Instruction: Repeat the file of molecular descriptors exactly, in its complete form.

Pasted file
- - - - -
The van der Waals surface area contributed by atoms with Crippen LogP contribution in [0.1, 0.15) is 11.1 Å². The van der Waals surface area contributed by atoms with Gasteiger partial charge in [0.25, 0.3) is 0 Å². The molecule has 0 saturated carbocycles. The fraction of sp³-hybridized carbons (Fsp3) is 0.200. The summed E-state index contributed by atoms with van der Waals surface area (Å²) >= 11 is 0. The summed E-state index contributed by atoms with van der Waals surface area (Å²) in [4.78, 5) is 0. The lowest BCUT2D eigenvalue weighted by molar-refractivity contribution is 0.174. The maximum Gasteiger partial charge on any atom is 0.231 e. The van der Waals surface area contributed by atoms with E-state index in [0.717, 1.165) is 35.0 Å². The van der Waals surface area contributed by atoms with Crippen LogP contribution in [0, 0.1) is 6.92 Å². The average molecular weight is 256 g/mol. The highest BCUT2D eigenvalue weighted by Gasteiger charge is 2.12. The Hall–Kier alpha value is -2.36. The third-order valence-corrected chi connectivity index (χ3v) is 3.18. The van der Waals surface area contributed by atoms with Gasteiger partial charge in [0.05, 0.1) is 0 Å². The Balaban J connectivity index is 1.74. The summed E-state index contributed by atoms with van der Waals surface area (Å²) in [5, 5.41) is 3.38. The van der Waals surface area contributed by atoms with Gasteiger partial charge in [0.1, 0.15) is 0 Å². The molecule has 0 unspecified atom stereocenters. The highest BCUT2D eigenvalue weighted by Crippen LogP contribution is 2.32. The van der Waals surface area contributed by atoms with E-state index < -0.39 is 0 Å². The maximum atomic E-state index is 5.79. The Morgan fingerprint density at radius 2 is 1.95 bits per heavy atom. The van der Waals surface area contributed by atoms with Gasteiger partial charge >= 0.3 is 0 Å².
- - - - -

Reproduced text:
The van der Waals surface area contributed by atoms with Crippen LogP contribution in [0.1, 0.15) is 11.1 Å². The van der Waals surface area contributed by atoms with Gasteiger partial charge in [0.25, 0.3) is 0 Å². The molecule has 0 saturated carbocycles. The fraction of sp³-hybridized carbons (Fsp3) is 0.200. The summed E-state index contributed by atoms with van der Waals surface area (Å²) >= 11 is 0. The summed E-state index contributed by atoms with van der Waals surface area (Å²) in [4.78, 5) is 0. The lowest BCUT2D eigenvalue weighted by molar-refractivity contribution is 0.174. The maximum Gasteiger partial charge on any atom is 0.231 e. The van der Waals surface area contributed by atoms with E-state index in [0.717, 1.165) is 35.0 Å². The van der Waals surface area contributed by atoms with Crippen LogP contribution in [0, 0.1) is 6.92 Å². The average molecular weight is 256 g/mol. The highest BCUT2D eigenvalue weighted by Gasteiger charge is 2.12. The Hall–Kier alpha value is -2.36. The third-order valence-corrected chi connectivity index (χ3v) is 3.18. The van der Waals surface area contributed by atoms with Gasteiger partial charge in [0.05, 0.1) is 0 Å². The Balaban J connectivity index is 1.74. The summed E-state index contributed by atoms with van der Waals surface area (Å²) in [5, 5.41) is 3.38. The van der Waals surface area contributed by atoms with Gasteiger partial charge in [0.1, 0.15) is 0 Å². The molecule has 0 unspecified atom stereocenters. The highest BCUT2D eigenvalue weighted by Crippen LogP contribution is 2.32. The van der Waals surface area contributed by atoms with E-state index < -0.39 is 0 Å². The maximum atomic E-state index is 5.79. The Morgan fingerprint density at radius 2 is 1.95 bits per heavy atom. The van der Waals surface area contributed by atoms with Gasteiger partial charge >= 0.3 is 0 Å².